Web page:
Congrats to the OP on the D600! I hear the noise performance is really good. Definitely save your money for the new 80-400, I know I am


User currently offlinestealthz From Australia, joined Feb 2005, 5714 posts, RR: 44
Reply 8, posted (1 year 6 months 3 weeks 6 days 13 hours ago) and read 6644 times:
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Quoting megatop412 (Reply 7):
That said, there is some value to being able to hone your skills so that you recognize just the right moment to hit the button, instead of what I normally hear when out spotting(clickclickclickclickclickclick). Some of those come from my camera of course lol

This is actually the key, I know of many who will shotgun a sequence of a few seconds in an attempt to nail the shot.
I recently(a couple of years ago) returned to seriously photographing motor racing. As 'film" is cheap I ignored what I knew was right and joined the ..clickclickclickclickclickclick brigade, got a couple good shots once in a while but also a lot of junk.

Turned sequence mode off and took single shots (sometimes quite quickly) and the hit rate sky rocketed.

Consider this, shooting at1/500 sec and spraying off a 5sec burst** you have recorded only 0.5% of the action in that time frame. You have missed and your camera has missed what happened in 4.975 sec of that 5 sec window.

Quoting megatop412 (Reply 7):
At airshows and with fast moving jet aircraft, this does in fact become an issue(especially with the aerobatic teams).


Have had this discussion before.. even fast jets don't move that fast. it is angular speed that is the issue not the air speed. Remember they are far away, try standing next to any race track where the speeds may be less than 150km/h but only a few feet away. Fast jets need your panning skills not your frame rate.


** and have seen/heard many at the airport and race track shoot off 5 sec bursts.



If your camera sends text messages, that could explain why your photos are rubbish!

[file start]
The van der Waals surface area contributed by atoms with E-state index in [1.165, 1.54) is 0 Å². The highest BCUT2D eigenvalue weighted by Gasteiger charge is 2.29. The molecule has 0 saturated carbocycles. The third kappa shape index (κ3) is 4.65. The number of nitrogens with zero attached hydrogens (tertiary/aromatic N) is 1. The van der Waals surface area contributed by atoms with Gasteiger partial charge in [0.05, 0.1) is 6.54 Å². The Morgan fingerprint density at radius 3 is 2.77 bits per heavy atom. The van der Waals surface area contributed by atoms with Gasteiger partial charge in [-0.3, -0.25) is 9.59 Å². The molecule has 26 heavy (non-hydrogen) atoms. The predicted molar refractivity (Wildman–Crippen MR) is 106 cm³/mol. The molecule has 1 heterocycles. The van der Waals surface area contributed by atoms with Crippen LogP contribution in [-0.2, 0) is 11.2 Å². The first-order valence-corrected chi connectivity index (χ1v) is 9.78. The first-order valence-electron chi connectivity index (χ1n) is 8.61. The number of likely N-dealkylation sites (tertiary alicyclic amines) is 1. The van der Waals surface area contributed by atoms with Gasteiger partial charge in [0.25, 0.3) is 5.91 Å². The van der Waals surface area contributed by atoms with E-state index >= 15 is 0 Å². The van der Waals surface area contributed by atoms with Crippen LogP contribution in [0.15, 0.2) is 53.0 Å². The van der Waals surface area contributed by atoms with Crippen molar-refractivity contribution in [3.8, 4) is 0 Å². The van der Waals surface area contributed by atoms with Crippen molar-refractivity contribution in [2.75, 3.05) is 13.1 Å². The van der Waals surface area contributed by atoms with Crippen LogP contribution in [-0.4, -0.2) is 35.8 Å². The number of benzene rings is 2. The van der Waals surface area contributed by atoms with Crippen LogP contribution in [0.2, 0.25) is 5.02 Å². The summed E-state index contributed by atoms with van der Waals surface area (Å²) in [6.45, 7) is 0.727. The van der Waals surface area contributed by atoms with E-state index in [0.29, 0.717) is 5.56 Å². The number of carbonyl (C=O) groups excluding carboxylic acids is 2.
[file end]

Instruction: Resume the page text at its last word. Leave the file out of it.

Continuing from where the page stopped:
User currently offlineSilver1SWA From United States of America, joined Mar 2004, 4838 posts, RR: 26
Reply 9, posted (1 year 6 months 3 weeks 6 days 13 hours ago) and read 6642 times:
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Quoting stealthz (Reply 8):
Turned sequence mode off and took single shots (sometimes quite quickly) and the hit rate sky rocketed.

   I agree 100%. I did the same about two years ago and my results have improved.

However, where I think rapid burst rates are most important are for sports and stage shows/performances when the action, pose and facial expressions all come together for a fraction of a second for that perfect shot. High frame rate burst help your chances of catching that BRIEF moment of "magic".

[Edited 2013-03-27 17:44:29]


ALL views, opinions expressed are mine ONLY and are NOT representative of those shared by Southwest Airlines Co.
User currently offlinevikkyvik From United States of America, joined Jul 2003, 10096 posts, RR: 26
Reply 10, posted (1 year 6 months 3 weeks 6 days 10 hours ago) and read 6625 times:
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Quoting Silver1SWA (Reply 9):
Quoting stealthz (Reply 8):
Turned sequence mode off and took single shots (sometimes quite quickly) and the hit rate sky rocketed.

I agree 100%. I did the same about two years ago and my results have improved.

I'm not sure that my results have improved per se, but I know I have WAYYYYY less shots to go through to find the best ones.

Kind of amusing - one of the components of my camera upgrade last year was the 50D's faster burst rate (actually, the larger buffer was more important, but anyway...). Well, I think I had it on high-speed burst for probably two weeks before I switched it to low-speed burst. And even then, I rarely actually use burst for more than two shots - really only when panning in low light, which I'm still not great at.



"Two and a Half Men" was filmed in front of a live ostrich.
User currently offlineckw From UK - England, joined Aug 2010, 745 posts, RR: 16
Reply 11, posted (1 year 6 months 3 weeks 6 days 5 hours ago) and read 6607 times:

The mantra from all the pros when I was learning photography was "anticipate the moment" - otherwise you're just trusting to dumb luck.